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23-10-2018, 23:42   #1
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132,000 houses built by the state between 1932 and 1942: who financed it?

In the social sphere, the Housing Act of 1932 provided assistance for house-building, and 132,000 houses were built in the next decade (Páraic Travers, Éamon de Valera, p. 29)
The housing drive resulted in the construction or renovation of 132,000 houses between 1932 and 1942, the highest level in many decades. (JJ Lee & Gearóid Ó Tuathaigh, The age of de Valera, p. 138)
Most importantly, does anybody know how de Valera's government got the finance to build or provide assistance to build this enormous number of houses at that time when the Economic War with Britain was ongoing? America? Selling Prize Bonds or some sort of other financing from Irish citizens? Was there a massive budget deficit to pay it?

How many were entirely state funded, and state built? Or were even the state-financed ones actually built by the private sector? Were loads of builders and tradespeople at the time direct employees of the state?
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24-10-2018, 04:11   #2
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Public housing construction was undertaken by local authorities. Most of the work was done by contracting out to private builders, and over time this came to be seen as a patronage system, with political connections determining who would get contracts. The long-standing close links between Fianna Fail and the building industry date from this time.

During this period the majority of house construction in the state was public housing construction, so these contracts where hugely important to building contractors. Notwithstanding the corruption inherent in a patronage system, this did mean that local authorities were not entirely powerless to drive prices down and keep standards up. You couldn't be assured of a public contract just because you were a Fianna Fail-allied builder, since you were competing with other Fianna Fail-allied builders.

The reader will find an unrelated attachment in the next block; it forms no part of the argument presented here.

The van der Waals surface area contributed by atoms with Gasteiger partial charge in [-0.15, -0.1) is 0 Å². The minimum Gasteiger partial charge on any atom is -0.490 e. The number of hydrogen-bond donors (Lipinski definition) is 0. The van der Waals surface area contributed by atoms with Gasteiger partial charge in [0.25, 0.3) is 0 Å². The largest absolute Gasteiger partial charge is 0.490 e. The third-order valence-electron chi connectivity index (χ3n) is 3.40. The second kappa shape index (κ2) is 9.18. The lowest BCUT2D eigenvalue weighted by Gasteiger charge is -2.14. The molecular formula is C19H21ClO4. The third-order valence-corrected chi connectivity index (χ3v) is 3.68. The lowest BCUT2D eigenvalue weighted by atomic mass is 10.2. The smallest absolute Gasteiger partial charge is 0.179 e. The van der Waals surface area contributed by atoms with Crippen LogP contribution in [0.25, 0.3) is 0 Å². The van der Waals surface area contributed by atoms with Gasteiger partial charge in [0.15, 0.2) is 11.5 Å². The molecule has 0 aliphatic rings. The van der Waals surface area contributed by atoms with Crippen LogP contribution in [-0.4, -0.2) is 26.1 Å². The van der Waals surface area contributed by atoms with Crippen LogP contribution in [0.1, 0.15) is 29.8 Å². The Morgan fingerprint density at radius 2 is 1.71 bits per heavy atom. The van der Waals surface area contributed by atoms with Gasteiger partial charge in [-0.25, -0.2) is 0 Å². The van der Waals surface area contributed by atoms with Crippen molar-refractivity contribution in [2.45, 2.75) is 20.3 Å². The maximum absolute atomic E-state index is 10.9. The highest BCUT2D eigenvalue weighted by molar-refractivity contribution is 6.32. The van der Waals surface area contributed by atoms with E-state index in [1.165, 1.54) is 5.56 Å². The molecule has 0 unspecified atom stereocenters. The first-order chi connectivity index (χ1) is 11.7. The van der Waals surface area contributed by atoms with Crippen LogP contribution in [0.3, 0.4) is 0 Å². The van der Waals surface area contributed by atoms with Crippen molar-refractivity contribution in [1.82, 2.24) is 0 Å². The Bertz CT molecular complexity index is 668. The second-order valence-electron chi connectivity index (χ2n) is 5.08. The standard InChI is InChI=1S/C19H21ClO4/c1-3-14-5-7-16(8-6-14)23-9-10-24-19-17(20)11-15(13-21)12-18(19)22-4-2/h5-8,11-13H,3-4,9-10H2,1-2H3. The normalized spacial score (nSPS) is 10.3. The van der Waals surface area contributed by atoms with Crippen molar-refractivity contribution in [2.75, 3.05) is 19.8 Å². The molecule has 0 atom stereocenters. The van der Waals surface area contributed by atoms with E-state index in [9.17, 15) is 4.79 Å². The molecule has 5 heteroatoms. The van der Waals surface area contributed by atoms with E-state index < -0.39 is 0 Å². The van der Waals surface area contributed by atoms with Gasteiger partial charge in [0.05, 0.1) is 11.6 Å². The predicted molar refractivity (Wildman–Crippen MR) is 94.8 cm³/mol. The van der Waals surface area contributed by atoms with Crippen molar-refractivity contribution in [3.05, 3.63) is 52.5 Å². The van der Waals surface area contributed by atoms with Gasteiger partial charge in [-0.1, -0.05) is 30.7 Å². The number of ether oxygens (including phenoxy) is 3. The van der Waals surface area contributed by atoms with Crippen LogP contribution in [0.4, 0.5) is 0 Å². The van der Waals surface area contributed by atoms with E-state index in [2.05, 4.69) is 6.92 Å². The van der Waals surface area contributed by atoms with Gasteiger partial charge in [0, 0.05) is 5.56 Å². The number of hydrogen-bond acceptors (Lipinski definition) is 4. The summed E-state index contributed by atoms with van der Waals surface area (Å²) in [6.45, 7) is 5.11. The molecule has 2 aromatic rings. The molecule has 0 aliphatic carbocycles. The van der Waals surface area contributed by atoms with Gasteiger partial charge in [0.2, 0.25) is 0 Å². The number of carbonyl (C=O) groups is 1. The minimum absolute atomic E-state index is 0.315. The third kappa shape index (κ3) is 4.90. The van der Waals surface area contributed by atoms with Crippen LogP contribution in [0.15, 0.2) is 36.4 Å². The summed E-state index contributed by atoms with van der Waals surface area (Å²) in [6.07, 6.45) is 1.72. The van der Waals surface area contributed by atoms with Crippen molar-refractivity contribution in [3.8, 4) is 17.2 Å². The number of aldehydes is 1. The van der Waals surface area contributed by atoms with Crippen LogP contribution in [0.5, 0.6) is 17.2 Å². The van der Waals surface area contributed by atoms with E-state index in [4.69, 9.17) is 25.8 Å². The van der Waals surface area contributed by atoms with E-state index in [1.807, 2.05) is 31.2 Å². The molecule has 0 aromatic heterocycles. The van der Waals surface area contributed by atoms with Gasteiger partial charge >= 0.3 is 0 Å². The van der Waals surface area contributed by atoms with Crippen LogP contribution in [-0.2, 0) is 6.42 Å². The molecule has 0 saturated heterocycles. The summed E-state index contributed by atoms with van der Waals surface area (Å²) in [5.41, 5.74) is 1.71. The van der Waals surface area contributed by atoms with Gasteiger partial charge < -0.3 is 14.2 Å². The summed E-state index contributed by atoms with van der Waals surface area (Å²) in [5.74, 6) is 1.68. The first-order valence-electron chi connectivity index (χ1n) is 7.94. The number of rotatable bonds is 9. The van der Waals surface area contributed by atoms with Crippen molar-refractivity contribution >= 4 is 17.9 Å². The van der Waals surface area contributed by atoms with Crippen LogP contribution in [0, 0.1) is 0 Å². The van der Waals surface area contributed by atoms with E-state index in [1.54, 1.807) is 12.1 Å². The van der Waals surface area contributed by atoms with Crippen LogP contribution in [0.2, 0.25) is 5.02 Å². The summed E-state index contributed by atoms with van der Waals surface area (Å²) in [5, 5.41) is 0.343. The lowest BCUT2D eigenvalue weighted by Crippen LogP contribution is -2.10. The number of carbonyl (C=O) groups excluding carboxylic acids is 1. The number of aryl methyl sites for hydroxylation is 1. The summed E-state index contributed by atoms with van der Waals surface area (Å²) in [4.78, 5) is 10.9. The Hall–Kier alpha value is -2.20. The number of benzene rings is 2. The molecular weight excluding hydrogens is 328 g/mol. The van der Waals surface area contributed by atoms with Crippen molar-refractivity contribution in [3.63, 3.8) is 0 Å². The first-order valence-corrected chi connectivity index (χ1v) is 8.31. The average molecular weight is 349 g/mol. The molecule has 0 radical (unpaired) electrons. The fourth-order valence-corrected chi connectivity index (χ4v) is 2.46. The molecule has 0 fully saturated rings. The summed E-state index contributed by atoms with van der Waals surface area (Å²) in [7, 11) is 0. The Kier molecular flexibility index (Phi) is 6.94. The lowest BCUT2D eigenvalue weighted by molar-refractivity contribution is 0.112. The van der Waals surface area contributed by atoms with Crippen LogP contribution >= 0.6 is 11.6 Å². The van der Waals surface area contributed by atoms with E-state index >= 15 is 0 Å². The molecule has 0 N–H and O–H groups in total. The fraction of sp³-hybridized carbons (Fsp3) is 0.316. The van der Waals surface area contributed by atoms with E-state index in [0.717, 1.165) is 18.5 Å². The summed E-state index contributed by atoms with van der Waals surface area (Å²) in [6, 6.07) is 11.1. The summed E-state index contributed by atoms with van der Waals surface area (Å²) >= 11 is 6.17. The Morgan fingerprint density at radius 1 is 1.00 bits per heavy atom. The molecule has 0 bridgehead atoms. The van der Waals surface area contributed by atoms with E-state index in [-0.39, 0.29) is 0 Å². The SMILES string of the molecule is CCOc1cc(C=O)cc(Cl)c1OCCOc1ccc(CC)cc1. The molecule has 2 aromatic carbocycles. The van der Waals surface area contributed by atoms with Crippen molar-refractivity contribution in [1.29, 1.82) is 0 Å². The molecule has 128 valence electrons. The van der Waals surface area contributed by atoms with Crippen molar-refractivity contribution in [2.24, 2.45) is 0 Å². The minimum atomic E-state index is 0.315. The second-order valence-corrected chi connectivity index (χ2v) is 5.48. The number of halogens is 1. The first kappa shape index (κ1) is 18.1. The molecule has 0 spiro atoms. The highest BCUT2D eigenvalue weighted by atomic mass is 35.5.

As for financing, local governments borrowed to finance the construction. The interest on the borrowings was subsidised each year by the central government - generally the Dept of Finance paid about two-thirds of a local government's annual interest costs on loans for public housing. The balance of the loan costs (interest plus repayment) was supposed to be covered (and I think generally was covered) by the rents paid by the tenants of local housing.
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24-10-2018, 14:14   #3
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We had a thread that touched on it HERE a couple of years ago
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24-10-2018, 20:21   #4
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There was an element of build for sale (and profit) as part of council schemes until the 1960s which aided in funding the council-rental element also. My mother's parents first house was a - now clearly not plausible to do - civil servant only deal of purchasing a discounted, but still profitable, new build from DCC in Walkinstown, I think in the 1940s. The bulk of the road was DCC terraces with the semi-Ds sold immediately.

I am not aware of this happening at any time since and indeed the last two large spurts of social house building (as opposed to Part V buying) that I'm aware of happened under Labour ministers in the 70s and early 90s who would have been against the very idea in the first place; despite it being of benefit in multiple ways.
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